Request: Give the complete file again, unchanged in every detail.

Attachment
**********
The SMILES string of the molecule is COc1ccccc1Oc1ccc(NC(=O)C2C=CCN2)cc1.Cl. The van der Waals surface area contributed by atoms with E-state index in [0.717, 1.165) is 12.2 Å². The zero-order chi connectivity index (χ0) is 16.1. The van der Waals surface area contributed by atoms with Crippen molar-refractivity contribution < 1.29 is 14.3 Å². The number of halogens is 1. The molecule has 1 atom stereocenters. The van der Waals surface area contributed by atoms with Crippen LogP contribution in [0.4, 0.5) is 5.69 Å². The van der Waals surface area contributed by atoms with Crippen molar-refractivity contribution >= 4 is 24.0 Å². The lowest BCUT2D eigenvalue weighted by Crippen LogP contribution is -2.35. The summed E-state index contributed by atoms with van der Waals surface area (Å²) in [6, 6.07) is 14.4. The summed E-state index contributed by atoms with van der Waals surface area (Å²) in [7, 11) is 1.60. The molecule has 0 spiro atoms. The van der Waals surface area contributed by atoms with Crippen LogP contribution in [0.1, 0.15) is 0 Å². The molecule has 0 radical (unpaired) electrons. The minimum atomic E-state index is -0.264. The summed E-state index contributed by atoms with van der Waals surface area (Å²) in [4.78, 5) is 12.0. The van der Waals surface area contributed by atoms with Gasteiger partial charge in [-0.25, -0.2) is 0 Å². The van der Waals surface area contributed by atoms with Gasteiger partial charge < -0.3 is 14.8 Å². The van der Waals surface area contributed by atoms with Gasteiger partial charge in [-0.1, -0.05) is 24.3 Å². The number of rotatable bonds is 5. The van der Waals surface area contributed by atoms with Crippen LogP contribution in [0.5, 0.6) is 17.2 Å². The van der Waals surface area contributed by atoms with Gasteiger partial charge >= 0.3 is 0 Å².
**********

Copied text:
The SMILES string of the molecule is COc1ccccc1Oc1ccc(NC(=O)C2C=CCN2)cc1.Cl. The van der Waals surface area contributed by atoms with E-state index in [0.717, 1.165) is 12.2 Å². The zero-order chi connectivity index (χ0) is 16.1. The van der Waals surface area contributed by atoms with Crippen molar-refractivity contribution < 1.29 is 14.3 Å². The number of halogens is 1. The molecule has 1 atom stereocenters. The van der Waals surface area contributed by atoms with Crippen LogP contribution in [0.4, 0.5) is 5.69 Å². The van der Waals surface area contributed by atoms with Crippen molar-refractivity contribution >= 4 is 24.0 Å². The lowest BCUT2D eigenvalue weighted by Crippen LogP contribution is -2.35. The summed E-state index contributed by atoms with van der Waals surface area (Å²) in [6, 6.07) is 14.4. The summed E-state index contributed by atoms with van der Waals surface area (Å²) in [7, 11) is 1.60. The molecule has 0 spiro atoms. The van der Waals surface area contributed by atoms with Crippen LogP contribution in [0.1, 0.15) is 0 Å². The molecule has 0 radical (unpaired) electrons. The minimum atomic E-state index is -0.264. The summed E-state index contributed by atoms with van der Waals surface area (Å²) in [4.78, 5) is 12.0. The van der Waals surface area contributed by atoms with Gasteiger partial charge in [-0.25, -0.2) is 0 Å². The van der Waals surface area contributed by atoms with Gasteiger partial charge < -0.3 is 14.8 Å². The van der Waals surface area contributed by atoms with Gasteiger partial charge in [-0.1, -0.05) is 24.3 Å². The number of rotatable bonds is 5. The van der Waals surface area contributed by atoms with Crippen LogP contribution in [0.5, 0.6) is 17.2 Å². The van der Waals surface area contributed by atoms with Gasteiger partial charge >= 0.3 is 0 Å².